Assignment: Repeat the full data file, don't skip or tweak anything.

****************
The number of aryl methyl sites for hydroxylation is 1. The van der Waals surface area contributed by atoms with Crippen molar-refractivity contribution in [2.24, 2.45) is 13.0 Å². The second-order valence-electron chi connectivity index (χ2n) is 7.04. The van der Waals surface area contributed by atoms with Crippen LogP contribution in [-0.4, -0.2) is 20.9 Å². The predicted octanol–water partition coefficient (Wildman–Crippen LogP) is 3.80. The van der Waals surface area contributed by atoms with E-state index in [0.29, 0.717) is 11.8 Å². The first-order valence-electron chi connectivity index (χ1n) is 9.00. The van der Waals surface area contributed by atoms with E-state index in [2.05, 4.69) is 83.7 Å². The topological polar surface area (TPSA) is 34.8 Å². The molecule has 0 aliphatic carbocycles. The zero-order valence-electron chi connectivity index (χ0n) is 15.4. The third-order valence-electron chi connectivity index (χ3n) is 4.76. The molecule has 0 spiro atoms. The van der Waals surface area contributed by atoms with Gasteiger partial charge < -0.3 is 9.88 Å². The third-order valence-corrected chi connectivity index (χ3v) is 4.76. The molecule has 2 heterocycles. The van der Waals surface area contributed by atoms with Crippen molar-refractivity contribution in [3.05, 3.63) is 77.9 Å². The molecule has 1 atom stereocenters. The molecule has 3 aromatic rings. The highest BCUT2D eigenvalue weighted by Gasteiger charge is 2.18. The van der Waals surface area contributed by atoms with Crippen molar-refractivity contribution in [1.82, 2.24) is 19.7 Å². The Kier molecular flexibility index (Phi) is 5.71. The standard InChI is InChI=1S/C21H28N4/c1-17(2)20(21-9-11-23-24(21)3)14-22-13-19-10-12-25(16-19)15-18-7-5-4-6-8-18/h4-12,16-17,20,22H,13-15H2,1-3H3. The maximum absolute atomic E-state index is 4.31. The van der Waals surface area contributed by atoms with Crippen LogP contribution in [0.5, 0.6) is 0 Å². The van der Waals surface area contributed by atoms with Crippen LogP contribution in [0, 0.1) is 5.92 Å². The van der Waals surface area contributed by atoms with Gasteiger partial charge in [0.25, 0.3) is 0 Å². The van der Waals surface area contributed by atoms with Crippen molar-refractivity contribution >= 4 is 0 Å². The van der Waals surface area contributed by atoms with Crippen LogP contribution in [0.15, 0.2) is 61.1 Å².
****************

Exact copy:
The number of aryl methyl sites for hydroxylation is 1. The van der Waals surface area contributed by atoms with Crippen molar-refractivity contribution in [2.24, 2.45) is 13.0 Å². The second-order valence-electron chi connectivity index (χ2n) is 7.04. The van der Waals surface area contributed by atoms with Crippen LogP contribution in [-0.4, -0.2) is 20.9 Å². The predicted octanol–water partition coefficient (Wildman–Crippen LogP) is 3.80. The van der Waals surface area contributed by atoms with E-state index in [0.29, 0.717) is 11.8 Å². The first-order valence-electron chi connectivity index (χ1n) is 9.00. The van der Waals surface area contributed by atoms with E-state index in [2.05, 4.69) is 83.7 Å². The topological polar surface area (TPSA) is 34.8 Å². The molecule has 0 aliphatic carbocycles. The zero-order valence-electron chi connectivity index (χ0n) is 15.4. The third-order valence-electron chi connectivity index (χ3n) is 4.76. The molecule has 0 spiro atoms. The van der Waals surface area contributed by atoms with Gasteiger partial charge < -0.3 is 9.88 Å². The third-order valence-corrected chi connectivity index (χ3v) is 4.76. The molecule has 2 heterocycles. The van der Waals surface area contributed by atoms with Crippen molar-refractivity contribution in [3.05, 3.63) is 77.9 Å². The molecule has 1 atom stereocenters. The molecule has 3 aromatic rings. The highest BCUT2D eigenvalue weighted by Gasteiger charge is 2.18. The van der Waals surface area contributed by atoms with Crippen molar-refractivity contribution in [1.82, 2.24) is 19.7 Å². The Kier molecular flexibility index (Phi) is 5.71. The standard InChI is InChI=1S/C21H28N4/c1-17(2)20(21-9-11-23-24(21)3)14-22-13-19-10-12-25(16-19)15-18-7-5-4-6-8-18/h4-12,16-17,20,22H,13-15H2,1-3H3. The maximum absolute atomic E-state index is 4.31. The van der Waals surface area contributed by atoms with Crippen LogP contribution in [0.5, 0.6) is 0 Å². The van der Waals surface area contributed by atoms with Crippen LogP contribution in [0, 0.1) is 5.92 Å². The van der Waals surface area contributed by atoms with Gasteiger partial charge in [0.25, 0.3) is 0 Å². The van der Waals surface area contributed by atoms with Crippen molar-refractivity contribution >= 4 is 0 Å². The van der Waals surface area contributed by atoms with Crippen LogP contribution in [0.15, 0.2) is 61.1 Å².